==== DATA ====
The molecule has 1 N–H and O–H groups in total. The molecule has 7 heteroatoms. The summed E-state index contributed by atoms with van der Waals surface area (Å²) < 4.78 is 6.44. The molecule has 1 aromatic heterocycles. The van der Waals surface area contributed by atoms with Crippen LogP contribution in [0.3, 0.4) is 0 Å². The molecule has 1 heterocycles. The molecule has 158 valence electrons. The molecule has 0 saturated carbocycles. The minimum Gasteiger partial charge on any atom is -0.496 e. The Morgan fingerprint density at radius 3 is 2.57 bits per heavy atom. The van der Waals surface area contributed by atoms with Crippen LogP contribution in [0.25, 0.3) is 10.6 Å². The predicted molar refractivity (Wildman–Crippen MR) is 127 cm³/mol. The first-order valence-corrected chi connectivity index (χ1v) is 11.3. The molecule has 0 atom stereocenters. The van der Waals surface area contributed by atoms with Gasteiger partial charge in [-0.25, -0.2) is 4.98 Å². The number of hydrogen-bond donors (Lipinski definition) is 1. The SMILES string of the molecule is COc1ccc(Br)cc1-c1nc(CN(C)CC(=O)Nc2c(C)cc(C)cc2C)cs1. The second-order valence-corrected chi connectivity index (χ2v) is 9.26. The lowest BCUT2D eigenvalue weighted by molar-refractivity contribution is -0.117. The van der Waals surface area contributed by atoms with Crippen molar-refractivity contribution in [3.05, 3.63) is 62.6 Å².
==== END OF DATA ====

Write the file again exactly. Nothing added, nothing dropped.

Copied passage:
The molecule has 1 N–H and O–H groups in total. The molecule has 7 heteroatoms. The summed E-state index contributed by atoms with van der Waals surface area (Å²) < 4.78 is 6.44. The molecule has 1 aromatic heterocycles. The van der Waals surface area contributed by atoms with Crippen LogP contribution in [0.3, 0.4) is 0 Å². The molecule has 1 heterocycles. The molecule has 158 valence electrons. The molecule has 0 saturated carbocycles. The minimum Gasteiger partial charge on any atom is -0.496 e. The Morgan fingerprint density at radius 3 is 2.57 bits per heavy atom. The van der Waals surface area contributed by atoms with Crippen LogP contribution in [0.25, 0.3) is 10.6 Å². The predicted molar refractivity (Wildman–Crippen MR) is 127 cm³/mol. The first-order valence-corrected chi connectivity index (χ1v) is 11.3. The molecule has 0 atom stereocenters. The van der Waals surface area contributed by atoms with Gasteiger partial charge in [-0.25, -0.2) is 4.98 Å². The number of hydrogen-bond donors (Lipinski definition) is 1. The SMILES string of the molecule is COc1ccc(Br)cc1-c1nc(CN(C)CC(=O)Nc2c(C)cc(C)cc2C)cs1. The second-order valence-corrected chi connectivity index (χ2v) is 9.26. The lowest BCUT2D eigenvalue weighted by molar-refractivity contribution is -0.117. The van der Waals surface area contributed by atoms with Crippen molar-refractivity contribution in [3.05, 3.63) is 62.6 Å².